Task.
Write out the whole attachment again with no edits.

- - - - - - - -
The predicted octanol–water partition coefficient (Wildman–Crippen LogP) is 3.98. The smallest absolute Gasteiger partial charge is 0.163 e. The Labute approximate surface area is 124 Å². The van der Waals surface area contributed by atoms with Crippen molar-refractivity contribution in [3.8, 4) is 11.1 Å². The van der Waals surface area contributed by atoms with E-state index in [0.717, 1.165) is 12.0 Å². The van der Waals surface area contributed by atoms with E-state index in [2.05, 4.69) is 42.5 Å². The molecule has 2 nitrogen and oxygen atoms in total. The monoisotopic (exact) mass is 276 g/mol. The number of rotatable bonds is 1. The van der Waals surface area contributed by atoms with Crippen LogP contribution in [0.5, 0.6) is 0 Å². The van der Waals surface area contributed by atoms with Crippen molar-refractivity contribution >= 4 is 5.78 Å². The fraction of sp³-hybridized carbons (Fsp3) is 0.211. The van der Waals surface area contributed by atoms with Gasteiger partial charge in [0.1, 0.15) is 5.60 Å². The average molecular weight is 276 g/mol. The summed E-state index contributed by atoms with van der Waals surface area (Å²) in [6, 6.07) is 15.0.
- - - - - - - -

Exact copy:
The predicted octanol–water partition coefficient (Wildman–Crippen LogP) is 3.98. The smallest absolute Gasteiger partial charge is 0.163 e. The Labute approximate surface area is 124 Å². The van der Waals surface area contributed by atoms with Crippen molar-refractivity contribution in [3.8, 4) is 11.1 Å². The van der Waals surface area contributed by atoms with E-state index in [0.717, 1.165) is 12.0 Å². The van der Waals surface area contributed by atoms with E-state index in [2.05, 4.69) is 42.5 Å². The molecule has 2 nitrogen and oxygen atoms in total. The monoisotopic (exact) mass is 276 g/mol. The number of rotatable bonds is 1. The van der Waals surface area contributed by atoms with Crippen LogP contribution in [0.5, 0.6) is 0 Å². The van der Waals surface area contributed by atoms with Crippen molar-refractivity contribution >= 4 is 5.78 Å². The fraction of sp³-hybridized carbons (Fsp3) is 0.211. The van der Waals surface area contributed by atoms with Gasteiger partial charge in [0.1, 0.15) is 5.60 Å². The average molecular weight is 276 g/mol. The summed E-state index contributed by atoms with van der Waals surface area (Å²) in [6, 6.07) is 15.0.